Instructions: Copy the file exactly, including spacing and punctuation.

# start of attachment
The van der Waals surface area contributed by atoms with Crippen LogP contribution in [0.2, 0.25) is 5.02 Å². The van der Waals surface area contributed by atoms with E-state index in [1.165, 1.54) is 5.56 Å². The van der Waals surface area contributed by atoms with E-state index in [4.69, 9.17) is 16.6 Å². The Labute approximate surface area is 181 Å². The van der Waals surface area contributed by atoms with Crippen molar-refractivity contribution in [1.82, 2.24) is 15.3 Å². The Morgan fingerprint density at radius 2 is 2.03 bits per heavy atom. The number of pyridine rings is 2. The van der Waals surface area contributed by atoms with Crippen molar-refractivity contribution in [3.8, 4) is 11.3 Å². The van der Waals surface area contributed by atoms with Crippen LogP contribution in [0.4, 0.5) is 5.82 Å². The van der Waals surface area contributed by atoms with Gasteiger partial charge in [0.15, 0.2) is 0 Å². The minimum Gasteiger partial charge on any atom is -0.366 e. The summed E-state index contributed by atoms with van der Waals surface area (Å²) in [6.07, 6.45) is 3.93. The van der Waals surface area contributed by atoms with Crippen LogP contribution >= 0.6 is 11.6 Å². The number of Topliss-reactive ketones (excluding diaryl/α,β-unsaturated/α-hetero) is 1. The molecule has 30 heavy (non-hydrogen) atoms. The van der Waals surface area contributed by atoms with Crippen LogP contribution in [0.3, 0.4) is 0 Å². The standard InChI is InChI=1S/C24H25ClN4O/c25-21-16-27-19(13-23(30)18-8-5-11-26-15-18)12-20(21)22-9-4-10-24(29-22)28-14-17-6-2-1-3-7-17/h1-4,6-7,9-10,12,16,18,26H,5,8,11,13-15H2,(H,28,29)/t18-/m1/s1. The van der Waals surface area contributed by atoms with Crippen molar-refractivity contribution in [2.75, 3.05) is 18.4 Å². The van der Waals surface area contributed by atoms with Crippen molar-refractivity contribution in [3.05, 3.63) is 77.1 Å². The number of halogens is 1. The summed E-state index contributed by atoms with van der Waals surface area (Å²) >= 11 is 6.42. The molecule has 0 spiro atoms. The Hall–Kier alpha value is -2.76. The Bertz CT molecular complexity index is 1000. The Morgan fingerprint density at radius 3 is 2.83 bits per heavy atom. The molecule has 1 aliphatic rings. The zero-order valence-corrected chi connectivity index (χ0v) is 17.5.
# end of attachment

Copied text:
The van der Waals surface area contributed by atoms with Crippen LogP contribution in [0.2, 0.25) is 5.02 Å². The van der Waals surface area contributed by atoms with E-state index in [1.165, 1.54) is 5.56 Å². The van der Waals surface area contributed by atoms with E-state index in [4.69, 9.17) is 16.6 Å². The Labute approximate surface area is 181 Å². The van der Waals surface area contributed by atoms with Crippen molar-refractivity contribution in [1.82, 2.24) is 15.3 Å². The Morgan fingerprint density at radius 2 is 2.03 bits per heavy atom. The number of pyridine rings is 2. The van der Waals surface area contributed by atoms with Crippen molar-refractivity contribution in [3.8, 4) is 11.3 Å². The van der Waals surface area contributed by atoms with Crippen LogP contribution in [0.4, 0.5) is 5.82 Å². The van der Waals surface area contributed by atoms with Gasteiger partial charge in [0.15, 0.2) is 0 Å². The minimum Gasteiger partial charge on any atom is -0.366 e. The summed E-state index contributed by atoms with van der Waals surface area (Å²) in [6.07, 6.45) is 3.93. The van der Waals surface area contributed by atoms with Crippen LogP contribution >= 0.6 is 11.6 Å². The number of Topliss-reactive ketones (excluding diaryl/α,β-unsaturated/α-hetero) is 1. The molecule has 30 heavy (non-hydrogen) atoms. The van der Waals surface area contributed by atoms with Crippen LogP contribution in [0.3, 0.4) is 0 Å². The standard InChI is InChI=1S/C24H25ClN4O/c25-21-16-27-19(13-23(30)18-8-5-11-26-15-18)12-20(21)22-9-4-10-24(29-22)28-14-17-6-2-1-3-7-17/h1-4,6-7,9-10,12,16,18,26H,5,8,11,13-15H2,(H,28,29)/t18-/m1/s1. The van der Waals surface area contributed by atoms with Crippen molar-refractivity contribution in [2.75, 3.05) is 18.4 Å². The van der Waals surface area contributed by atoms with Crippen molar-refractivity contribution in [3.05, 3.63) is 77.1 Å². The number of halogens is 1. The summed E-state index contributed by atoms with van der Waals surface area (Å²) >= 11 is 6.42. The molecule has 0 spiro atoms. The Hall–Kier alpha value is -2.76. The Bertz CT molecular complexity index is 1000. The Morgan fingerprint density at radius 3 is 2.83 bits per heavy atom. The molecule has 1 aliphatic rings. The zero-order valence-corrected chi connectivity index (χ0v) is 17.5.